Hebrews 5:11

Wednesday, 17 October 2018

…of whom we have much to say, and hard to explain, since you have become dull of hearing. Hebrews 5:11

The author continues with the thought of the previous verse. Taken together, they read –

“…called by God as High Priest “according to the order of Melchizedek,” 11 of whom we have much to say, and hard to explain, since you have become dull of hearing.”

Understanding this, he begins the verse with, “of whom.” This translation leaves an unnecessary ambiguity in it. Who is “whom” referring to? Is it Jesus or Melchizedek? Rather, it should rightly be translated as, “of which.” He is not speaking specifically about either Jesus or Melchizedek, but about Jesus’ position and duties as High Priest in comparison to those of Melchizedek. As it says, “according to the order of Melchizedek.” It is of this matter that he then says, “we have much to say.”

He is speaking of himself, but he uses the plural “we” as a way of signifying that there is much to be said and much to be absorbed by his hearers. The word “we” is used in a manner inclusive of them, as if a dialogue between the author and the hearer is expected. However, he then says, “and hard to explain.” The word used is found only here in Scripture and it is rightly translated as “explain.” It is a compound word signifying, “difficult to interpret.” What he has to say about Melchizedek is not a light theological matter, but it is something that even his Hebrew audience will find complicated. This is because its complexity transcends the standard thoughts that had been gleaned about Melchizedek and how they point to Christ Jesus.

In other words, the passage concerning Melchizedek in Genesis is only three verses long, and it is seemingly placed there without any theological reason. Instead, it seems to be a short historical record only. However, David then shows that this is not the case in Psalm 110 (which the author of Hebrews has cited in verse 5:6 and 5:10). David referred to “the order of Melchizedek.” However, he didn’t explain what that meant. He simply made the reference and moved on.

The author of Hebrews now says that what David was referring to implied a concept which is quite complicated, and it will require careful explanation. However, there is a problem. The careful explanation of the deeper theology involved in the statement about Melchizedek will be difficult to explain to his audience because, as he says, “you have become dull of hearing.”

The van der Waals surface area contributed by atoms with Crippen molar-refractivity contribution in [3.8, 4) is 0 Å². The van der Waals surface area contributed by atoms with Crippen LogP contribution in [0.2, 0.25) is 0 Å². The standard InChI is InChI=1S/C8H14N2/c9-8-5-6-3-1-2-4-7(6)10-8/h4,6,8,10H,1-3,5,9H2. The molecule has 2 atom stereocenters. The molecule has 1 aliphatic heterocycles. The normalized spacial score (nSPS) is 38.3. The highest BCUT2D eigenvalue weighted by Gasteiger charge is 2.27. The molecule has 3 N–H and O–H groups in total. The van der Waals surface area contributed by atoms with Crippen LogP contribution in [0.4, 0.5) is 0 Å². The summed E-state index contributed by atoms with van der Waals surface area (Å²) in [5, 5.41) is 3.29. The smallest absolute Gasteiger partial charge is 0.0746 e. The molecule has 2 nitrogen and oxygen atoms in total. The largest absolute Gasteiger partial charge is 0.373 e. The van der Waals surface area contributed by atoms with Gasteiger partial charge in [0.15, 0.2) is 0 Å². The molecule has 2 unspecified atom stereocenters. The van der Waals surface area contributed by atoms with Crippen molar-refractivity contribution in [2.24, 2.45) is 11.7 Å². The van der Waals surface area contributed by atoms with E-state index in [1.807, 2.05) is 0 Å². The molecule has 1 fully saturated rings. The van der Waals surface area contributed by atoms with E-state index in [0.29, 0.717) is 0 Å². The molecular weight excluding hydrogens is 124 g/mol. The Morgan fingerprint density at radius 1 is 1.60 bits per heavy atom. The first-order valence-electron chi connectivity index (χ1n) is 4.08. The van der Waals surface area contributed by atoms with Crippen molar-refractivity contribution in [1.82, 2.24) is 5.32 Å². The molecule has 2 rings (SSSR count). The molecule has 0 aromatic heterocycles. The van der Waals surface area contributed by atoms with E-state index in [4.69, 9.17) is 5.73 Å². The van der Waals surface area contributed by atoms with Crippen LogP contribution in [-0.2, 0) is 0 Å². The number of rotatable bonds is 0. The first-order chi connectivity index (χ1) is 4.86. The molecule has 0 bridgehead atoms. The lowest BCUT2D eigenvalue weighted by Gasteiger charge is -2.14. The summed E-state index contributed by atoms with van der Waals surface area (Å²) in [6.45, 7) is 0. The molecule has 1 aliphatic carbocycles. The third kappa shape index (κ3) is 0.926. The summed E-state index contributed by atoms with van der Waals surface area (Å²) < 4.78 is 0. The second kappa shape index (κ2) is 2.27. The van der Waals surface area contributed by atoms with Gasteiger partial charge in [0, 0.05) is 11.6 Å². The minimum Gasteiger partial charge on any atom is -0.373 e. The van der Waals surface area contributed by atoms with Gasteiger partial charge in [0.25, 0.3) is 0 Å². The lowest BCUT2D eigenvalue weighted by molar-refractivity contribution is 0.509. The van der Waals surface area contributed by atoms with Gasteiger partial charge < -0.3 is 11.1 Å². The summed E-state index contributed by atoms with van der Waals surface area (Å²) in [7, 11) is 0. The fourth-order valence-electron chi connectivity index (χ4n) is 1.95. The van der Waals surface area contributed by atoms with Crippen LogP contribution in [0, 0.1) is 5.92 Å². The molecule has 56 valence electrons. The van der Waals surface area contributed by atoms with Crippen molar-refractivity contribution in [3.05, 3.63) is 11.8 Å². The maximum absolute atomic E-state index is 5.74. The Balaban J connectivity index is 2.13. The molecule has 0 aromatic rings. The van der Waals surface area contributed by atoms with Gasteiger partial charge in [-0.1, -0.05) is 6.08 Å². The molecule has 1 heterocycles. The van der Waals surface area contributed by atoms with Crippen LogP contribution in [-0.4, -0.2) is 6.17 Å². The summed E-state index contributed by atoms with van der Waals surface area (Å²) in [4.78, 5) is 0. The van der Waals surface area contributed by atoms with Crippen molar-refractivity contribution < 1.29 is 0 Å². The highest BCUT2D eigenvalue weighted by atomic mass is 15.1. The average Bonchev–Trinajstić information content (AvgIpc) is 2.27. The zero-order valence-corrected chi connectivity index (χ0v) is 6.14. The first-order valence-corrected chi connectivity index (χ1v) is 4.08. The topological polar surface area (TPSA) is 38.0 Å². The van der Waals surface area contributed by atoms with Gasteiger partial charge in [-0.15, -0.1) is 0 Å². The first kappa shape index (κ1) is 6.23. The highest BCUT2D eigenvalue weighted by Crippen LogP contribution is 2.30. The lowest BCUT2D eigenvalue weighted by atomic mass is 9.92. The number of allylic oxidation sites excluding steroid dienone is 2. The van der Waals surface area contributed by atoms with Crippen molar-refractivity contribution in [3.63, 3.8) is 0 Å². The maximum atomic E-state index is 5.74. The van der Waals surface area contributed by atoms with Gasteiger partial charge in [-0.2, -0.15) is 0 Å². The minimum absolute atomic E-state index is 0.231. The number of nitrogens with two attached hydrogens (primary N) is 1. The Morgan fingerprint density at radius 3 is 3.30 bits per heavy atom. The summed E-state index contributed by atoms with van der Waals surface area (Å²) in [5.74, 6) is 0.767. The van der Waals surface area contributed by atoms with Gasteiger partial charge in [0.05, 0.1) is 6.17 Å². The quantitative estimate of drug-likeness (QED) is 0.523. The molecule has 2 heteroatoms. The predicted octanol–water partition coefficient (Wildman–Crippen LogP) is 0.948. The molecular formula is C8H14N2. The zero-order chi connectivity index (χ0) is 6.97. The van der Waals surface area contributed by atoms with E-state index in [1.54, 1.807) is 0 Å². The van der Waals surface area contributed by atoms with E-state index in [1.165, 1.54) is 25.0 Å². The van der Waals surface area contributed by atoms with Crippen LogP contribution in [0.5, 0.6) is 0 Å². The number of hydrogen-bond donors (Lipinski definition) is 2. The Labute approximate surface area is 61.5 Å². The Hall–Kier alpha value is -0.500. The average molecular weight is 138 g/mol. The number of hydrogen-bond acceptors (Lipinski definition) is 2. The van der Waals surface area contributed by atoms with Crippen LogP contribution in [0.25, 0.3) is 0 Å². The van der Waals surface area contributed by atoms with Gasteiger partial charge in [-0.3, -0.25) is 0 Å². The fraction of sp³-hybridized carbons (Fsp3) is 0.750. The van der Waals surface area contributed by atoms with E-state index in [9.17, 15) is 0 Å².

Here he introduces a word which will only be used one more time, in verse 6:12. It signifies “blunt,” “dull,” “lazy,” “spiritually sluggish,” etc. His audience should be able to grasp the more complicated doctrines of the faith, but they instead wallowed in shallow theology and were not ready for being introduced to concepts which required study and contemplation. For this reason, he will now divert away from the subject of Melchizedek, only reintroducing him in verse 6:20.

Life application: What importance is complicated theology to you? Are you content with simply knowing the basics of the faith? When you go to work, are you interested in only knowing the basics of your job, or do you seek out knowing everything associated with what you do? What about your favorite hobby or passion? Suppose you enjoy sports? Do you want to know more than just the basics, or are you content to just sit and watch the events of the game happen, without really knowing why they are happening? The level of interest in everything we do shows us how important each thing is to us. If your knowledge of theology is minimal, it is probably because you consider the subject less important than other things. And yet, it is the most important subject that we could ever touch upon. But sound theology is also hard work. Are you willing to put forth the effort and grow in your understanding of the things of God? With every new understanding of this matter, you show God that knowing Him is important to you.

O God! How absolutely amazing is the story of Jesus! When we contemplate what You have done on our behalf through Him, how can we do anything but praise Your glory? We’re free from sin, death, and condemnation through Him. And even more, we’re called Your sons and His brothers. How unworthy we are of this highest honor. Praise be to You. Amen.

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